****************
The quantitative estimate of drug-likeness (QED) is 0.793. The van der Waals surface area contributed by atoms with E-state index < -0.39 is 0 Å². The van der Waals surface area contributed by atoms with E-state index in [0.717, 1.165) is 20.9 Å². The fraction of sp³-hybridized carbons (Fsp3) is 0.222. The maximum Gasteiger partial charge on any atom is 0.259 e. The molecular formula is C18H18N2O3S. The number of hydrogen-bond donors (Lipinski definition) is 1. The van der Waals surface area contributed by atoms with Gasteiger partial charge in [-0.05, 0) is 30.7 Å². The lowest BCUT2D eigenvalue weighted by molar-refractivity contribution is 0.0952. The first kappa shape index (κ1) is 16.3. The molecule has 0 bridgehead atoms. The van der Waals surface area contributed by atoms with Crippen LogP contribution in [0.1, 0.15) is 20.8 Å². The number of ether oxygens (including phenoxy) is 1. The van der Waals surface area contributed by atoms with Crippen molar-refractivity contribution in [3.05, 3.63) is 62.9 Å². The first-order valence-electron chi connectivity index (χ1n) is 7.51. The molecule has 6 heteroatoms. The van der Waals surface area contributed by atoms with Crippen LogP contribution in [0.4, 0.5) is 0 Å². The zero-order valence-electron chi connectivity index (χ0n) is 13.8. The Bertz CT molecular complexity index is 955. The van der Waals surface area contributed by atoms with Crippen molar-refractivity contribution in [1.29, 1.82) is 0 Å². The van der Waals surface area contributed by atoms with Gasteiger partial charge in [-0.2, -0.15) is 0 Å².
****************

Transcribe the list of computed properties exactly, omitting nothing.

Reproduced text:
The quantitative estimate of drug-likeness (QED) is 0.793. The van der Waals surface area contributed by atoms with E-state index < -0.39 is 0 Å². The van der Waals surface area contributed by atoms with E-state index in [0.717, 1.165) is 20.9 Å². The fraction of sp³-hybridized carbons (Fsp3) is 0.222. The maximum Gasteiger partial charge on any atom is 0.259 e. The molecular formula is C18H18N2O3S. The number of hydrogen-bond donors (Lipinski definition) is 1. The van der Waals surface area contributed by atoms with Gasteiger partial charge in [-0.05, 0) is 30.7 Å². The lowest BCUT2D eigenvalue weighted by molar-refractivity contribution is 0.0952. The first kappa shape index (κ1) is 16.3. The molecule has 0 bridgehead atoms. The van der Waals surface area contributed by atoms with Crippen LogP contribution in [0.1, 0.15) is 20.8 Å². The number of ether oxygens (including phenoxy) is 1. The van der Waals surface area contributed by atoms with Crippen molar-refractivity contribution in [3.05, 3.63) is 62.9 Å². The first-order valence-electron chi connectivity index (χ1n) is 7.51. The molecule has 6 heteroatoms. The van der Waals surface area contributed by atoms with Crippen LogP contribution in [0.4, 0.5) is 0 Å². The zero-order valence-electron chi connectivity index (χ0n) is 13.8. The Bertz CT molecular complexity index is 955. The van der Waals surface area contributed by atoms with Crippen molar-refractivity contribution in [1.29, 1.82) is 0 Å². The van der Waals surface area contributed by atoms with Gasteiger partial charge in [-0.2, -0.15) is 0 Å².